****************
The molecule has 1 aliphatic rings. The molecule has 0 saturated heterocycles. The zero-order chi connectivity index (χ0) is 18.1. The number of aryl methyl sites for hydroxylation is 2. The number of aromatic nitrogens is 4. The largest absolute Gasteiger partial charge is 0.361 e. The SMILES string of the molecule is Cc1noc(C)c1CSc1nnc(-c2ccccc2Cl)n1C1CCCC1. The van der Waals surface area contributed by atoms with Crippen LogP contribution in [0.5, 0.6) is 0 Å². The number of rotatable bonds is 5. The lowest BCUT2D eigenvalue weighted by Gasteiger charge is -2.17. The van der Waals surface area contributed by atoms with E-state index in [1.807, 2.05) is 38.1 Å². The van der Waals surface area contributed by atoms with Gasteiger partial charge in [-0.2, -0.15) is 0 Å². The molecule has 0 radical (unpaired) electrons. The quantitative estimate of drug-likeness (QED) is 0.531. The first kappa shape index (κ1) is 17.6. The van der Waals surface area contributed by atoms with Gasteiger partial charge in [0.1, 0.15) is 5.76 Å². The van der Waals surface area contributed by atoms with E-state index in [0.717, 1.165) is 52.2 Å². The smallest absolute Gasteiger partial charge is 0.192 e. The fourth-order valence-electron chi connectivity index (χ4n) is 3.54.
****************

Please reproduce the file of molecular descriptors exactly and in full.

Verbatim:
The molecule has 1 aliphatic rings. The molecule has 0 saturated heterocycles. The zero-order chi connectivity index (χ0) is 18.1. The number of aryl methyl sites for hydroxylation is 2. The number of aromatic nitrogens is 4. The largest absolute Gasteiger partial charge is 0.361 e. The SMILES string of the molecule is Cc1noc(C)c1CSc1nnc(-c2ccccc2Cl)n1C1CCCC1. The van der Waals surface area contributed by atoms with Crippen LogP contribution in [0.5, 0.6) is 0 Å². The number of rotatable bonds is 5. The lowest BCUT2D eigenvalue weighted by Gasteiger charge is -2.17. The van der Waals surface area contributed by atoms with E-state index in [1.807, 2.05) is 38.1 Å². The van der Waals surface area contributed by atoms with Gasteiger partial charge in [-0.2, -0.15) is 0 Å². The molecule has 0 radical (unpaired) electrons. The quantitative estimate of drug-likeness (QED) is 0.531. The first kappa shape index (κ1) is 17.6. The van der Waals surface area contributed by atoms with Gasteiger partial charge in [0.1, 0.15) is 5.76 Å². The van der Waals surface area contributed by atoms with E-state index in [0.717, 1.165) is 52.2 Å². The smallest absolute Gasteiger partial charge is 0.192 e. The fourth-order valence-electron chi connectivity index (χ4n) is 3.54.